Here's a demonstration
Oliver 55, Super 55 and Oliver 550 PTO Clutch
This job is
more time consuming than it is hard to do. The following steps will
help but I want you to know I have done a few of these but the last one was
about a year ago.
1. Drain anti-freeze from the motor and radiator. You need to do this
because you have to remove the temperature gauge probe from the motor.
If your temp., probe is broken, then you don't have to drain the
2. Remove stay arm ball sockets at the rear by removing the caps.
3. If you remove the stay arms at the front pins, you may have a fun time
putting the pins back in when re-installing them. They appear to have
twist on them and they are not fun aligning back up. Also remove the tie rod
ends at the steering gear box.
4. Remove the battery and battery
cables, the sheet metal under it (slide tray if it has one).
5. Remove the starter, throttle cable, generator wiring at the generator,
choke cable, fuel line (be sure to shut the fuel off first), sheet panel
under the fuel tank (LH side) that attaches two bolts to the gauge cowl,
rear fuel tank mounting bolts.
6. When you unbolt the sheet metal
from the cowl, you can leave the steering gear box mounted to the top
7. Raise the front of the tractor up
slightly and block up the clutch housing with suitable wood blocking.
Remove all of the bolts around the clutch housing that hold the
engine to it. Using a
suitable chain and or strap on a chain fall to lift the back of the motor
and roll it ahead, separating the tractor engine from the clutch housing.
9. After the motor is slid away
from the clutch housing, remove all of the top bolts supporting the upper
shell of the clutch housing.
Leave the steering column mounted on the upper clutch cover, no need to take
10. Now you will have to remove
the main tractor clutch fork and shaft.
Remove the three bolts securing the clutch tube and slide it off the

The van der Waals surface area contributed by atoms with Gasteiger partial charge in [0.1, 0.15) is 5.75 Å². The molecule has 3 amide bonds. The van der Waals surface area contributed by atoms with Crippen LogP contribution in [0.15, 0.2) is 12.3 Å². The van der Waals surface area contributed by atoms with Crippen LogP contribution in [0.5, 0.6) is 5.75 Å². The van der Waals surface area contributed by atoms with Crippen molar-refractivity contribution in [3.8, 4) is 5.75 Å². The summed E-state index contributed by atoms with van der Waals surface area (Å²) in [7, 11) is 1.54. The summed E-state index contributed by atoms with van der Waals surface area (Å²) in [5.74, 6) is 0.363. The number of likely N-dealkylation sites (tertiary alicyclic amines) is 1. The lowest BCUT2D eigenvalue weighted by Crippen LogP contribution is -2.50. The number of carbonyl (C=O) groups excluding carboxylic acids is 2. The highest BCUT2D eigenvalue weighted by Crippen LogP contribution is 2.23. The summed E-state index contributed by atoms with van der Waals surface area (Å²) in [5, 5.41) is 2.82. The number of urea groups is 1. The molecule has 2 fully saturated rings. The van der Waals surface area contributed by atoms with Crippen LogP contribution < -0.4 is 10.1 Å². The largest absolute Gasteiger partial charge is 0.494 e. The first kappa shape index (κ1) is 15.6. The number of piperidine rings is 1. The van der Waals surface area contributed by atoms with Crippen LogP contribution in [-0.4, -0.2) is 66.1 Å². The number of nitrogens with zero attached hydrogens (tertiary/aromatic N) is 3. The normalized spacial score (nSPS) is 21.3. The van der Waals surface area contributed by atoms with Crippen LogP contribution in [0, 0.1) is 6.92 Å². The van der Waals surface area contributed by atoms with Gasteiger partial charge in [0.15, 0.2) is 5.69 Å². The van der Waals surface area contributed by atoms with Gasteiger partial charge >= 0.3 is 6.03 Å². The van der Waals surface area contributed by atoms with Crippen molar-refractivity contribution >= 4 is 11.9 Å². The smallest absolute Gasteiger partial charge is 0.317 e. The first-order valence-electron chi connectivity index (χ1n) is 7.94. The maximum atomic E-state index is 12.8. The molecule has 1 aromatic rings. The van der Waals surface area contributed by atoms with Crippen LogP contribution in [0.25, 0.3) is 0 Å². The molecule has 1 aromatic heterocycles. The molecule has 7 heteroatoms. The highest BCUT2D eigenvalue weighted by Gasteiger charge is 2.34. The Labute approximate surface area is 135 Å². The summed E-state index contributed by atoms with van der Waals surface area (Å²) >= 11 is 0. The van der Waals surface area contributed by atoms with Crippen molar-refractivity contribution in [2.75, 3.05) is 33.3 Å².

clutch shaft. This will make it
much easier to remove the PTO clutch pack below the tractor main clutch
11. Remove the PTO clutch fork (cast iron) and the PTO clutch shaft.
12. Removal of the clutch pack
requires the removal of a set allen set screw before the operating clutch
asy, can be removed. Sometimes I
have seen two set screws, one on top of the other, so if the unit doesn’t
slide out, make sure there isn’t a second one.
When you remove the PTO clutch assembly, the PTO clutch drum stays in
place. If you decide to replace
the seal that’s behind the clutch drum, you will have to remove a large nut
in front of the drum (observe threads on inner shaft). There is also a seal
in the end of the PTO clutch pack and this seal should be replaced.
14. To disassemble the PTO clutch pack, you will notice a large adjuster
nut. In one of the adjuster nut
slots there is an adjuster pin(spring loaded) that you must push in and hold
to unscrew the PTO adjusting nut. After you have removed the clutches you
will want to make sure the backing plate of the PTO clutch pack is not
cracked or severely burnt. Also
you will want to pay close attention the to the brass engagement collar.
If the unit has been stressed, it sometimes wears out the brass
collar shifting fingers and even destroys the collar where it goes over the
PTO clutch steel ring. On one tractor I repaired, the cast fork that shifts
the brass collar had a broken ear so inspect everything.
15. When re-assembling the PTO clutch pack, adjust the pack before you put
the top clutch housing on. It’s
much easier to do it now than when it’s all together.
Pay special attention to the disengagement travel in the clutch
lever. You can put a stop bolt ahead of the lever so when it’s disengaged,
it doesn’t put undue pressure and wear on the brass collar.
Again, do this before you put the top
clutch cover on. When adjusting
the PTO pack, you can use an I&T shop manual. You will want a good easy
snap, (poundage of pull on the PTO handle is in the manual) 16. It is also a
good time to check the main tractor clutch, throw out bearing and pilot
bearing. Often these need
Remember, our company sells the
PTO clutch disc’s and steel plates.
I hope this helps you to at least
get an idea of what your about to do.
If this is your first time, allow time that you can devote to it.
Having a friend help doesn’t hurt either and makes the whole job a
Thanks for visiting Bob’s corner
and if you have any questions or comments, please write or call.